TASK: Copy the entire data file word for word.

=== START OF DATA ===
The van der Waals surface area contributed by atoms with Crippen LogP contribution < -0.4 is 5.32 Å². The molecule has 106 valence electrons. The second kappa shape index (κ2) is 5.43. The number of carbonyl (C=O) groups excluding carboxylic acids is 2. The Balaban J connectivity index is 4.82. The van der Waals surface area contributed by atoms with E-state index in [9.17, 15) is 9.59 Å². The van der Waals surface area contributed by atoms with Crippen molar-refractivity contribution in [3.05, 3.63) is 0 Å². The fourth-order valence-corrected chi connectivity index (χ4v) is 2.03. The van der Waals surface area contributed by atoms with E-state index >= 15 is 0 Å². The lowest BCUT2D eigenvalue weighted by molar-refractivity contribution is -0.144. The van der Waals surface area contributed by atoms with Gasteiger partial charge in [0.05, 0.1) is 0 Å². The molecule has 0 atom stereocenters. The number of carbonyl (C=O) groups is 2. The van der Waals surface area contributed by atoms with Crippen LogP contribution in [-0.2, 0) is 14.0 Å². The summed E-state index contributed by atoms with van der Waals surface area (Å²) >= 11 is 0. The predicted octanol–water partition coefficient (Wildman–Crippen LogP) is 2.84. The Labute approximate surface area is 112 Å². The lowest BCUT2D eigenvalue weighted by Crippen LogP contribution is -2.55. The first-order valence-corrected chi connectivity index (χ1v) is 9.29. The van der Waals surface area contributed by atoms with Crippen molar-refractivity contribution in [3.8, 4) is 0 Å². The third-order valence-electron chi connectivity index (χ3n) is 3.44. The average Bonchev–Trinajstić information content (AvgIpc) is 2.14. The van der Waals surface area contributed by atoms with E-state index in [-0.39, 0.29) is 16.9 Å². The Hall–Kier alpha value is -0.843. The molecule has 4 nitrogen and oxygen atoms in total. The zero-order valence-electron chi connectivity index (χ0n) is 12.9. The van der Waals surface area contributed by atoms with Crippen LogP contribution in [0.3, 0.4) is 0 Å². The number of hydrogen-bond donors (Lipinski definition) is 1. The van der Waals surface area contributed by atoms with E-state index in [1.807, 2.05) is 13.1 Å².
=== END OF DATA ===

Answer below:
The van der Waals surface area contributed by atoms with Crippen LogP contribution < -0.4 is 5.32 Å². The molecule has 106 valence electrons. The second kappa shape index (κ2) is 5.43. The number of carbonyl (C=O) groups excluding carboxylic acids is 2. The Balaban J connectivity index is 4.82. The van der Waals surface area contributed by atoms with E-state index in [9.17, 15) is 9.59 Å². The van der Waals surface area contributed by atoms with Crippen molar-refractivity contribution in [3.05, 3.63) is 0 Å². The fourth-order valence-corrected chi connectivity index (χ4v) is 2.03. The van der Waals surface area contributed by atoms with E-state index >= 15 is 0 Å². The lowest BCUT2D eigenvalue weighted by molar-refractivity contribution is -0.144. The van der Waals surface area contributed by atoms with Gasteiger partial charge in [0.05, 0.1) is 0 Å². The molecule has 0 atom stereocenters. The number of carbonyl (C=O) groups is 2. The van der Waals surface area contributed by atoms with Crippen LogP contribution in [-0.2, 0) is 14.0 Å². The summed E-state index contributed by atoms with van der Waals surface area (Å²) >= 11 is 0. The predicted octanol–water partition coefficient (Wildman–Crippen LogP) is 2.84. The Labute approximate surface area is 112 Å². The lowest BCUT2D eigenvalue weighted by Crippen LogP contribution is -2.55. The first-order valence-corrected chi connectivity index (χ1v) is 9.29. The van der Waals surface area contributed by atoms with Crippen molar-refractivity contribution in [3.8, 4) is 0 Å². The third-order valence-electron chi connectivity index (χ3n) is 3.44. The average Bonchev–Trinajstić information content (AvgIpc) is 2.14. The van der Waals surface area contributed by atoms with E-state index in [-0.39, 0.29) is 16.9 Å². The Hall–Kier alpha value is -0.843. The molecule has 4 nitrogen and oxygen atoms in total. The zero-order valence-electron chi connectivity index (χ0n) is 12.9. The van der Waals surface area contributed by atoms with Crippen LogP contribution in [0.3, 0.4) is 0 Å². The number of hydrogen-bond donors (Lipinski definition) is 1. The van der Waals surface area contributed by atoms with E-state index in [1.807, 2.05) is 13.1 Å².